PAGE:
Look. I’m sure I’m not the first one to tell you that mental health is a serious problem in this country and on this campus. It’s become too prolific an issue to ignore.
Take it from me. From the age of 12, I have struggled with crippling depression and anxiety. For years, I let it bottle up inside me, petrified to reach out amid my own stupid inhibitions. Only recently did I finally make the decision to admit I wasn’t sound.
One emergency room visit and countless welfare checks later, I know now that I’m not alone.
Suicide was the second leading cause of death among college students in 2017, according to data from the National Institute of Mental Health. It claimed up to 15,000 lives in Missouri alone that year, per figures from the Centers for Disease Control.
In an ideal world, suicide would be completely preventable. Adequate treatment and counseling services would be readily available. State and national crisis lines would be able to keep up with the seemingly incessant volume of calls. No one would have to endure the anxiety of police officers busting down their door to talk to them. This epidemic likely would not be considered as such.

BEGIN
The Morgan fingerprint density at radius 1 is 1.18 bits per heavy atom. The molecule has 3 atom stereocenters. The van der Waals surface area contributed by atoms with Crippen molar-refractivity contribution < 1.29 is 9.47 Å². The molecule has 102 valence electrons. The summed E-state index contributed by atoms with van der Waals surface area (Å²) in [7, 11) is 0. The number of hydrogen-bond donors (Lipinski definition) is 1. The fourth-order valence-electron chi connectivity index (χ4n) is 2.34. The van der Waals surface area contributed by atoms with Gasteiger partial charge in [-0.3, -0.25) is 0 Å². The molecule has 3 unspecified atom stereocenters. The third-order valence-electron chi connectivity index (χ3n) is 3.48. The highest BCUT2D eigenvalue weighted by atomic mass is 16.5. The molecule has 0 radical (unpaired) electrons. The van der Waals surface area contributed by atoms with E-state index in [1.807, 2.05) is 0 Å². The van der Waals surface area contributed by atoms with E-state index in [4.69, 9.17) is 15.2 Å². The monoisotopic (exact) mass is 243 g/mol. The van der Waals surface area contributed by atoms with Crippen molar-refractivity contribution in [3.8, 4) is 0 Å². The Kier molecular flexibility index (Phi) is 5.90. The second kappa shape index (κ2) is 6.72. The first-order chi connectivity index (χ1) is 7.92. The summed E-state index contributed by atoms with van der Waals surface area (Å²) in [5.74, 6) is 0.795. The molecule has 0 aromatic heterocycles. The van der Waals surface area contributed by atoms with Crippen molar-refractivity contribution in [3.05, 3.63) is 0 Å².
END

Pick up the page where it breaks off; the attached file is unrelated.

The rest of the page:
Those who struggle often loathe the idea of talking about their feelings, especially with someone other than whom they trust. In reality, they’re most likely worried about being discounted or being told that this is just a phase that will soon pass. Nobody understands them, no matter how vanilla they try to make it. The small things, like brushing your teeth, become a daily accomplishment. Eating? Forget about it — maybe one meal a day if you’re lucky enough to have the motivation to get out of bed.
Not to mention — light is toxic. We vampires prefer darkness, isolation, nothing — save for us and our inner voices. And devilish those voices are.
If a friend seems down or disinterested in most things, he or she is likely showing a red flag regarding their mental state. Perhaps they might be giving away possessions, fantasizing about taking their life, or sleeping too much or not at all. Some often abuse alcohol or drugs to help numb their pain.
Being an ally is without a doubt the most important thing a person can do to help those suffering. Be there for them. Listen to their story, making sure not to judge or blame them. If in doubt, be proactive. Reach out and ask if they need help.
I, and all others afflicted with this debilitating challenge, will thank you.
Remember, if you or someone you know is struggling, don’t be afraid. There is a way out. Call University Police at (660) 562-1254 or the National Suicide Prevention Lifeline at 1-800-273-TALK anytime. You can also text “HOME” to 741741.
Your life is worth something. You are cared for. You are loved.